Scale required in funding SADC water projects, says Genesis economist

Genesis manager Kim Adonis tells WASA's journal Water & Sanitation Africa (Volume 12 Number 2) that economies of scale are required when looking to unlock funding for water projects in SADC.

Adonis, who also worked on the Climate Resilient Infrastructure Development Facility (CRIDF), said that funding organisations such as the one she represents make finance available, but when funding proposals are too narrow in scope they miss out on funding earmarked for large-scale projects.

“CRIDF has a project pipeline of about 25 different infrastructure projects, all of which are multidisciplinary in nature and drawn from SADC’s priority lists. Most of the projects are drawn from the SADC Regional Infrastructure Development Master Plan projects, and that amounts to about $15 billion for 24 projects. CRIDF has been operational for nearly four years and, in assessing these different projects, there have been a range of lessons learned,” Adonis explains. 

Adonis stresses the need to tap into economies of scale as one of the crucial lessons CRIDF has learned on its financing journey.

“Implementing agents need to package projects so they can be scaled up and replicated. This is something we learned relatively late in the life cycle of CRIDF but it is so crucial to tap into these economies of scale. 

"The example that we have at CRIDF is a trans-frontier conservation area called the Kavango Zambezi Transfrontier Conservation Area. It’s the world’s largest conservation area, with 36 national parks, game reserves, game management areas and community conservancies. It spans five different SADC countries and CRIDF initially started off with three to five pilot projects in the area. Essentially, the intervention was structured around ‘livelihoods’ funding, because it provides water supply to rural communities.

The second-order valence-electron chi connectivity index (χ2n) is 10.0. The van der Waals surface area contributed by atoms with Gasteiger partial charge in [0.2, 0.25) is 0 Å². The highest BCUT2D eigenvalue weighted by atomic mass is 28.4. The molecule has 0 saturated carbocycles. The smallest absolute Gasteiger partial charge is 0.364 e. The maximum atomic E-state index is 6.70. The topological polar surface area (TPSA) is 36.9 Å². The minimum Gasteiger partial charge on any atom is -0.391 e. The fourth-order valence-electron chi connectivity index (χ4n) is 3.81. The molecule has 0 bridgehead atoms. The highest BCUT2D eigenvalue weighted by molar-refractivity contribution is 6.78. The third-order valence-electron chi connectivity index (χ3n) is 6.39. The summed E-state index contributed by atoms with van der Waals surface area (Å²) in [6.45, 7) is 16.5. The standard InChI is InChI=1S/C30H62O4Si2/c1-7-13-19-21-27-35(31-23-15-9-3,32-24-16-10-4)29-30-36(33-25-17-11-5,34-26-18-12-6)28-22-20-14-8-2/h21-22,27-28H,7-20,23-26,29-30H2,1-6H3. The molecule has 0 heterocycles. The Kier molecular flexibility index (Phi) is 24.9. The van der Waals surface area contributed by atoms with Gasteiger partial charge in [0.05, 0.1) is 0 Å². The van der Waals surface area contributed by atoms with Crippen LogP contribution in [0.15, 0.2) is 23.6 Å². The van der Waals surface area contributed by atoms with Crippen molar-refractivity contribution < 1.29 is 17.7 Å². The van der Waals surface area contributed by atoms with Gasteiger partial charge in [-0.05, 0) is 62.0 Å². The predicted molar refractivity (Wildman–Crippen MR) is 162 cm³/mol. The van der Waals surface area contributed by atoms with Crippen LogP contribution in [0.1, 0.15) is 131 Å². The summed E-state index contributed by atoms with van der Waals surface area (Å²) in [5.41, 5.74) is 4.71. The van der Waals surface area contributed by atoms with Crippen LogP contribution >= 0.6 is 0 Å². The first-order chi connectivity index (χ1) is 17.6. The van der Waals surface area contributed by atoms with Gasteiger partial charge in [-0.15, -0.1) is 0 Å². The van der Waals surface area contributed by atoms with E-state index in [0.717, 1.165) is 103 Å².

"What we discovered is, if you look at these projects in and of themselves, there is limited ability to tap into alternative types of finance to move beyond purely grant-based finance as there is very little return on an individual-project basis,” explains Adonis.

“However, when we scaled up our approach to incorporate all five countries and implement a much larger and more holistic project, we were suddenly able to unlock different types of finance – for example, climate funds. These require projects to be of a certain magnitude and economies of scale need to be achieved in order to tap into these funds. Additionally, project implementers are now able to approach potential commercial investors and private equity funds that have a focus on, for example, livelihoods projects,” she adds.

Other lessons learned include the need to build relationships with financiers in order to understand what their criteria for project funding actually are. Also important is starting to work with potential funders from the outset of a project rather than only after the scope has been established.

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